The Tu B’Shvat Seder placed special emphasis on Shivat Haminim — the Seven Species of produce native to the Land of Israel, which are mentioned in the Torah: wheat, barley, grapes, figs, pomegranates, olives and honey.
Although in many parts of the world it is still winter, Tu B’Shvat — the 15th of Shvat, the New Year of the Trees, also known as Chag Ha’Ilanot, foretells the coming of spring and presents an opportunity to honor the forthcoming season with a heightened taste. Tu B’Shvat is listed in the Mishna (oral law) as the date used for calculating the beginning of the agricultural cycle for the purpose of biblical tithes. Today, it offers us a unique opportunity for insight into our personal growth through an exploration of the connection between trees, their fruits and our spiritual existence. Throughout the centuries, kabbalists have used the tree as a metaphor to understand God’s relationship to the spiritual and physical worlds.
In the 16th century, the kabbalists of Safed compiled a Tu B’Shvat Seder, modeled to a certain degree on the Pesach Seder. It included readings from the Torah, Talmud (oral law with accompanying commentary) and Zohar (mystical commentary on the Torah), with special blessings to be said over fruits and fruit-bearing trees. Four cups of wine were also drunk.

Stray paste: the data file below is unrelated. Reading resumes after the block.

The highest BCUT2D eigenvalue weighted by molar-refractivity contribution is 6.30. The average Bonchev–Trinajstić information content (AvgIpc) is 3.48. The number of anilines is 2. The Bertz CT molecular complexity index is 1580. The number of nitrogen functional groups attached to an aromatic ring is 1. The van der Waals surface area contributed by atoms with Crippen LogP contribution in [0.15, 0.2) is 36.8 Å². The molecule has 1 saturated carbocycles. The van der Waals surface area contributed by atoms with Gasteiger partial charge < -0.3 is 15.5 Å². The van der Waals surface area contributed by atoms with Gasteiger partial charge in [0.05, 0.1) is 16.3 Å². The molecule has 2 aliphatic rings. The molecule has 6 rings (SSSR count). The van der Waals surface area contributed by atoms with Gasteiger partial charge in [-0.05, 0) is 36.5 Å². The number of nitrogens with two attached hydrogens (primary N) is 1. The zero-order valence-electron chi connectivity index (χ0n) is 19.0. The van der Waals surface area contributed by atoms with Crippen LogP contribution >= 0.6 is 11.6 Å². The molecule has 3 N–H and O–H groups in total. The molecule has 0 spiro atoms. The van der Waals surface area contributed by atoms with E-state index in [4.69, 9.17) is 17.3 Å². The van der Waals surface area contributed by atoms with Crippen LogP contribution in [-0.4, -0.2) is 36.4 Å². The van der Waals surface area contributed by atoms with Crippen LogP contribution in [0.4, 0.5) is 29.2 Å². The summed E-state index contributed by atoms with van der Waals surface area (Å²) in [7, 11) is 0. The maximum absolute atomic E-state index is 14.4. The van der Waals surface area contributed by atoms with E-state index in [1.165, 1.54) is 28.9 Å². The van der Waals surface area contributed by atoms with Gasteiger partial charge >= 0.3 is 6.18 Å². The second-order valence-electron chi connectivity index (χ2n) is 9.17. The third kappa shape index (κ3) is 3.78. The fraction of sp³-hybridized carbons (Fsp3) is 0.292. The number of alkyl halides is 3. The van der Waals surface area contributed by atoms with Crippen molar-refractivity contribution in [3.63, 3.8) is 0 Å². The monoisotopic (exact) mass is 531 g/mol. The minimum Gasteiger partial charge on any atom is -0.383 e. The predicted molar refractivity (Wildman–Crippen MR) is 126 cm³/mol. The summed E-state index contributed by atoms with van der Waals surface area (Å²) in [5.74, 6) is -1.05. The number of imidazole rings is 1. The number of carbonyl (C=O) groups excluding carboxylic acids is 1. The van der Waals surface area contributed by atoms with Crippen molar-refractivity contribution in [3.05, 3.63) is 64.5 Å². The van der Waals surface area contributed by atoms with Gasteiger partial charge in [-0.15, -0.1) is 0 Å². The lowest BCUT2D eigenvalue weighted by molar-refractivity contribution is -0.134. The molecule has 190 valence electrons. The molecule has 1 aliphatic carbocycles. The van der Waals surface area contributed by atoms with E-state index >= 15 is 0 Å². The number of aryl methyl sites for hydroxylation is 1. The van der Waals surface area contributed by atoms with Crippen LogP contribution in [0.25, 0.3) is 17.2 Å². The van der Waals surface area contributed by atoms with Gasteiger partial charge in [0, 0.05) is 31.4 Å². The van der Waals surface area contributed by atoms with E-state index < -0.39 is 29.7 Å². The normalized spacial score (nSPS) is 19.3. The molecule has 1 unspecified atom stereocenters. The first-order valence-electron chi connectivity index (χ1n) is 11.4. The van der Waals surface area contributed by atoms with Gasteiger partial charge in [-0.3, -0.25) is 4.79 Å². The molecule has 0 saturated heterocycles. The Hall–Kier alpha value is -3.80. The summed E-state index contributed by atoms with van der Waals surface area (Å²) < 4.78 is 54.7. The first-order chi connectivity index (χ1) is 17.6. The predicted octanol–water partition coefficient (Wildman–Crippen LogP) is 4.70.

The Seder placed special emphasis on Shivat Haminim – the Seven Species of produce native to the Land of Israel, which are mentioned in the Torah: wheat, barley, grapes, figs, pomegranates, olives and honey. When God promised the land of Israel to the Jewish people, He mentioned these seven species by name to prove the lands’ viability, as these grains and fruits were staples in their diet. This suggests that God invoked divinity into each one of these species. When we eat from any one of these, we should be mindful that we are ingesting holy sparks into our lives as a conduit to reach God, which is also why we say a blessing to Him for this gift. I use all of these fruits in my challah preparation, to honor Tu B’Shvat, and to re-engage my taste for the new fruits by elevating them with intention.
With this in mind, Shvat can be viewed as a month of holy eating. It is a chance to understand God in the most basic, primal and intimate way, by connecting through the eating of the seven blessed species.
Wheat was mentioned first of the seven species because it is the foundation of sustenance. It was considered superior to barley because it was a finer grain, more suitable for human consumption. During biblical times, the choicest wheat was used in meal offerings. While wheat may have been essential for life, the Torah emphasizes “man does not live by bread alone, by the utterance of God’s mouth does man live” (Deuteronomy 8:3). In other words, it is not just our earthly toils that bring us “bread” but the blessings from above, which endow our efforts with success. In order for us to draw down blessings, we have to be involved in our own existence, and making bread is the paradigmatic example of our partnership with God in His creation.